Jim’s father’s name was Ehrich, Herman Ehrich, pronounced in the family “Eric.” Born in Iowa in 1881, Herman is believed to be the son of German immigrants.
“I’m half Irish and half smart,” said Jim.
A close friend of the owners of Schmidt Brewery in St. Paul, Herman had at one time run a team of horses delivering product for the company. When Jim later asked his father why he never became an owner of the company like his German buddies, his father replied, “The sauce,” by which he meant alcohol.
Jim’s quip about being half Irish and half smart was his spin on Billy Conn’s famous line, which Conn delivered after his 1941 loss to Joe Louis: “What’s the sense of being Irish if you can’t be dumb?” Conn had the heavyweight champion of the world beat on points after 12 rounds. All Conn had to do was stay away from Louis but instead he got cocky and started trading punches with the champ. Louis won by KO. (Randy Roberts, Joe Louis: Hard Times Man, Chapter 7 (Yale University Press 2010), Kindle Edition.) Conn’s remark has to be, and is, on the list of the best post-fight lines. (Bert Randolph Sugar and Teddy Atlas, supra, at 205.)
Neither Gaelic nor German was passed down in the family. But Jim was known to say “Bist du verruckt?” That’s German for “Are you crazy?”
He developed a big heart from a big family. The arranged marriage of his parents circa 1907 produced 12 children – seven boys and five girls. His parents named their daughters: Mary, Ruth, Ann, Lorraine and Joan; and their sons: Edward, William, John, Robert, Michael, James and Richard. Jim was the 10th of the 12 children and the sixth of the seven boys.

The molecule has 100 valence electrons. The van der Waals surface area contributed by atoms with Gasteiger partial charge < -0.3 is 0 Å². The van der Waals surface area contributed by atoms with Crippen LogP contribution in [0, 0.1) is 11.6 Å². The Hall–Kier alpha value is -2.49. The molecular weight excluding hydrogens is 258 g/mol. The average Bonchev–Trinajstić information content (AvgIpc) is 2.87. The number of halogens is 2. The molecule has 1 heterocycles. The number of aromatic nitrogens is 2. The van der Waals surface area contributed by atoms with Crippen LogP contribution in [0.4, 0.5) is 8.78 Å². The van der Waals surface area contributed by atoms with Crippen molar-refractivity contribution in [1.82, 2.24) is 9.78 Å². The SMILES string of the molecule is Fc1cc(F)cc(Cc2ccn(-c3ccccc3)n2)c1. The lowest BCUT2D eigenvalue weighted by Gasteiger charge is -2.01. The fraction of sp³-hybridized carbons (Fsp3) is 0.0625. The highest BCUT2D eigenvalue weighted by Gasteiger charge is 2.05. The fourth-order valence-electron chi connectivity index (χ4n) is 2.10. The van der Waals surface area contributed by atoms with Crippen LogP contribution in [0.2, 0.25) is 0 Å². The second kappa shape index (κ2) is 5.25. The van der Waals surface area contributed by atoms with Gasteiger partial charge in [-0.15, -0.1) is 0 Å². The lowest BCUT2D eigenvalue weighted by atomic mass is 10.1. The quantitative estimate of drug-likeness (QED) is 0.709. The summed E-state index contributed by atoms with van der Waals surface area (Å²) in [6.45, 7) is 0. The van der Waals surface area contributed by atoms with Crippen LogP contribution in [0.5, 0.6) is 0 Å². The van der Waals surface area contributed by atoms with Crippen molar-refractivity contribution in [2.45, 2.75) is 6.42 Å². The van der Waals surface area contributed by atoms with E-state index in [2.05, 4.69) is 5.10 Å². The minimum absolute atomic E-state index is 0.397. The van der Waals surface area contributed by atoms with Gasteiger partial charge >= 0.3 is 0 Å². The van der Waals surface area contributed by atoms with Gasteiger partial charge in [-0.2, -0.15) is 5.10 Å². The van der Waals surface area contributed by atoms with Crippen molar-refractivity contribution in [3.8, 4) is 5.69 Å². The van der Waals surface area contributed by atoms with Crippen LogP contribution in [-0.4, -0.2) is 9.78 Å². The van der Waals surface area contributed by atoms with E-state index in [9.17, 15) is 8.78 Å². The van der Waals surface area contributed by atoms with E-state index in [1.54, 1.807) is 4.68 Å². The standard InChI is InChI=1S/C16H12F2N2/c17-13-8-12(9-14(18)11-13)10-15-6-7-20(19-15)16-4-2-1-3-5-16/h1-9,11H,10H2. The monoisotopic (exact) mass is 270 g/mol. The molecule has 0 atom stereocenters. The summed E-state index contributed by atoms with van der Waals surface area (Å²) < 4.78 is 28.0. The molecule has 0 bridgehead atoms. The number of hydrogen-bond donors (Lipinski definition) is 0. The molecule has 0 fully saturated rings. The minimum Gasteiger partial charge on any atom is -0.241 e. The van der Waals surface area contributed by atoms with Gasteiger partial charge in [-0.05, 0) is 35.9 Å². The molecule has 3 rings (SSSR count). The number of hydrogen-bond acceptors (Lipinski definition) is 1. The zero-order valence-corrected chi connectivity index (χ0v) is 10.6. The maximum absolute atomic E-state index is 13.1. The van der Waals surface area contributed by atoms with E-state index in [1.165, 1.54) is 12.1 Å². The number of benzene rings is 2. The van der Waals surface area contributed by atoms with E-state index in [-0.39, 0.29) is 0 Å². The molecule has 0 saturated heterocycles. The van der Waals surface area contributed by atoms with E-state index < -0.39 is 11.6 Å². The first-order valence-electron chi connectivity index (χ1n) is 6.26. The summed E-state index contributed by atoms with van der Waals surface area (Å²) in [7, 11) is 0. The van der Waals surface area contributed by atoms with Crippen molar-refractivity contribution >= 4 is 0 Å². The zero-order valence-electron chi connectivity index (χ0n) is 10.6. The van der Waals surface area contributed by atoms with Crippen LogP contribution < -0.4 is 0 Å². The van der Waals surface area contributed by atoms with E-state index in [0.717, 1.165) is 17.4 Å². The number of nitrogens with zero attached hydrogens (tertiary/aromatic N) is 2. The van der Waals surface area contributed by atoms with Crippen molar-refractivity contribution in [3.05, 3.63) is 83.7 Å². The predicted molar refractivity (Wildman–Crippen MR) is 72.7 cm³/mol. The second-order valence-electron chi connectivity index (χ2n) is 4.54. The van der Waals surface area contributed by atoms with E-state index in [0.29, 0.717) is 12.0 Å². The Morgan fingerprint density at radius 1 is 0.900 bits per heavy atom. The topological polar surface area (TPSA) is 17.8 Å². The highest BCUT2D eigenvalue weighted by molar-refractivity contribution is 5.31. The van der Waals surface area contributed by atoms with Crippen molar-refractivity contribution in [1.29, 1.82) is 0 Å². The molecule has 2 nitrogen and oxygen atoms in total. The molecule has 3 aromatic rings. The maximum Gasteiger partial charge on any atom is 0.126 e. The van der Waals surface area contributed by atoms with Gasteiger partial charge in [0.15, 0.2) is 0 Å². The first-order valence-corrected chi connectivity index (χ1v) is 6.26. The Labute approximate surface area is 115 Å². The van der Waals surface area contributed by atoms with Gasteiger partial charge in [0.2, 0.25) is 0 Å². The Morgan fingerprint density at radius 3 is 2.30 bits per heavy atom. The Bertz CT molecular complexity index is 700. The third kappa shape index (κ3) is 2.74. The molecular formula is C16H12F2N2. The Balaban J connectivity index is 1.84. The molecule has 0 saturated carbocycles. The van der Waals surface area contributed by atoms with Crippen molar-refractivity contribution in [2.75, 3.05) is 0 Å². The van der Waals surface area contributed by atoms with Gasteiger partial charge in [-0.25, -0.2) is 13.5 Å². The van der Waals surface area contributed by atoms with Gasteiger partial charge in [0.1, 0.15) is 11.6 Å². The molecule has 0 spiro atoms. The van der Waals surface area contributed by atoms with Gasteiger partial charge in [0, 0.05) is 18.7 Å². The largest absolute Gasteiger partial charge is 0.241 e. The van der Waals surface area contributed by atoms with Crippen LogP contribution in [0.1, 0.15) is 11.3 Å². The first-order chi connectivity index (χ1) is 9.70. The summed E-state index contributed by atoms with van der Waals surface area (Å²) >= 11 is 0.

At some point before Jim was born and perhaps during his earliest years his parents owned a farm near the north end of Rice Street in St. Paul. From the farm come the stories of Jim’s father military pressing a small horse and, on another occasion, knocking out a horse with a single punch.
Eventually their home on the farm was lost to fire. The family then began an odyssey of moves within the city’s rough inner-city neighborhoods, including public housing near the south end of Rice Street.
During some of the Great Depression Jim and his brothers Mike and Dick resided in an orphanage where Jim was required to become right-handed. Known as St. Joe’s and run by Benedictine nuns, the orphanage had a south Minneapolis location as well as a St. Paul location.
Six years of age, Jim arrived at St. Joe’s in south Minneapolis in February 1932 and remained there until March 1933. Jim called his father "Pa," and years later he forgave his Pa for never coming to visit, what with 12 children and Jim’s mother in St. Paul’s Anchor Hospital with tuberculosis and the difficulty of finding work during the Great Depression.
The good Sisters of St. Benedict did their best at St. Joe’s, but life was hard there as it was all over. Don Boxmeyer, writing for the St. Paul Pioneer Press, wrote in 1994:
More than 3,500 children would live at “St. Joe’s” [in St. Paul] in an era when the orphanage was the only refuge for children from bad, broken or no homes.
Many non-Catholic children lived there over a period of years and many children who were not even orphans. There were children whose mothers were sick with TB, with cancer, and whose fathers could not care for them.